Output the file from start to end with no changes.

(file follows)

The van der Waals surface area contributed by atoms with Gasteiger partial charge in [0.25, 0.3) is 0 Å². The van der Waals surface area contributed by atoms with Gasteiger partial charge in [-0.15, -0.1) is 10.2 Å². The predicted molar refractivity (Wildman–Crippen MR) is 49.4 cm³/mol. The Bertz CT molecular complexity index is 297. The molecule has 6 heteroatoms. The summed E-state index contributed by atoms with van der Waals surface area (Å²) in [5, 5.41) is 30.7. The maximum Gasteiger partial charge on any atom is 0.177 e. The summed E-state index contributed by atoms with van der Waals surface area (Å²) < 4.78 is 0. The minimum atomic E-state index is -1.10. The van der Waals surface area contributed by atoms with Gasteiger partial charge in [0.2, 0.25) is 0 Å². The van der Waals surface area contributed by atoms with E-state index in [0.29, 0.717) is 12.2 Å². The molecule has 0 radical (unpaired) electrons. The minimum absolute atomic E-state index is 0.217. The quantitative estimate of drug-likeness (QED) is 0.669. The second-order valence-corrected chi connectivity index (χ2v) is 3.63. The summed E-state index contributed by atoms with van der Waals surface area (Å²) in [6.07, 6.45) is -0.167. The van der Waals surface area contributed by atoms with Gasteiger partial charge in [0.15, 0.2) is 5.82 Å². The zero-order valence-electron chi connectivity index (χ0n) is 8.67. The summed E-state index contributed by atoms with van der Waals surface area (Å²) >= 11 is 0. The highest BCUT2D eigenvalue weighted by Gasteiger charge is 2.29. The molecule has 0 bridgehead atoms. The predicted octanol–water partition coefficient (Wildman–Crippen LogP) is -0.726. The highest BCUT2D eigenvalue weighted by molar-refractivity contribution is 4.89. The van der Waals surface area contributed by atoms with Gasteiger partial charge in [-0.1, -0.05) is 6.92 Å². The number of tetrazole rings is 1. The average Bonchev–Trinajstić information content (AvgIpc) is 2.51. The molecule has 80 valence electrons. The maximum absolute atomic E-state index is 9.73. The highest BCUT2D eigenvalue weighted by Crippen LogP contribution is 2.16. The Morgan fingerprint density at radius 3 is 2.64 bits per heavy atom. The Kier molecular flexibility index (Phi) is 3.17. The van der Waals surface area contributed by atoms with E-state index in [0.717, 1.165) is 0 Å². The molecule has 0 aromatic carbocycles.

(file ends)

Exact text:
The van der Waals surface area contributed by atoms with Gasteiger partial charge in [0.25, 0.3) is 0 Å². The van der Waals surface area contributed by atoms with Gasteiger partial charge in [-0.15, -0.1) is 10.2 Å². The predicted molar refractivity (Wildman–Crippen MR) is 49.4 cm³/mol. The Bertz CT molecular complexity index is 297. The molecule has 6 heteroatoms. The summed E-state index contributed by atoms with van der Waals surface area (Å²) in [5, 5.41) is 30.7. The maximum Gasteiger partial charge on any atom is 0.177 e. The summed E-state index contributed by atoms with van der Waals surface area (Å²) < 4.78 is 0. The minimum atomic E-state index is -1.10. The van der Waals surface area contributed by atoms with Gasteiger partial charge in [0.2, 0.25) is 0 Å². The van der Waals surface area contributed by atoms with E-state index in [0.29, 0.717) is 12.2 Å². The molecule has 0 radical (unpaired) electrons. The minimum absolute atomic E-state index is 0.217. The quantitative estimate of drug-likeness (QED) is 0.669. The second-order valence-corrected chi connectivity index (χ2v) is 3.63. The summed E-state index contributed by atoms with van der Waals surface area (Å²) in [6.07, 6.45) is -0.167. The van der Waals surface area contributed by atoms with Gasteiger partial charge in [0.15, 0.2) is 5.82 Å². The zero-order valence-electron chi connectivity index (χ0n) is 8.67. The summed E-state index contributed by atoms with van der Waals surface area (Å²) >= 11 is 0. The highest BCUT2D eigenvalue weighted by Gasteiger charge is 2.29. The molecule has 0 bridgehead atoms. The predicted octanol–water partition coefficient (Wildman–Crippen LogP) is -0.726. The highest BCUT2D eigenvalue weighted by molar-refractivity contribution is 4.89. The van der Waals surface area contributed by atoms with Gasteiger partial charge in [-0.1, -0.05) is 6.92 Å². The number of tetrazole rings is 1. The average Bonchev–Trinajstić information content (AvgIpc) is 2.51. The molecule has 80 valence electrons. The maximum absolute atomic E-state index is 9.73. The highest BCUT2D eigenvalue weighted by Crippen LogP contribution is 2.16. The Morgan fingerprint density at radius 3 is 2.64 bits per heavy atom. The Kier molecular flexibility index (Phi) is 3.17. The van der Waals surface area contributed by atoms with E-state index in [0.717, 1.165) is 0 Å². The molecule has 0 aromatic carbocycles.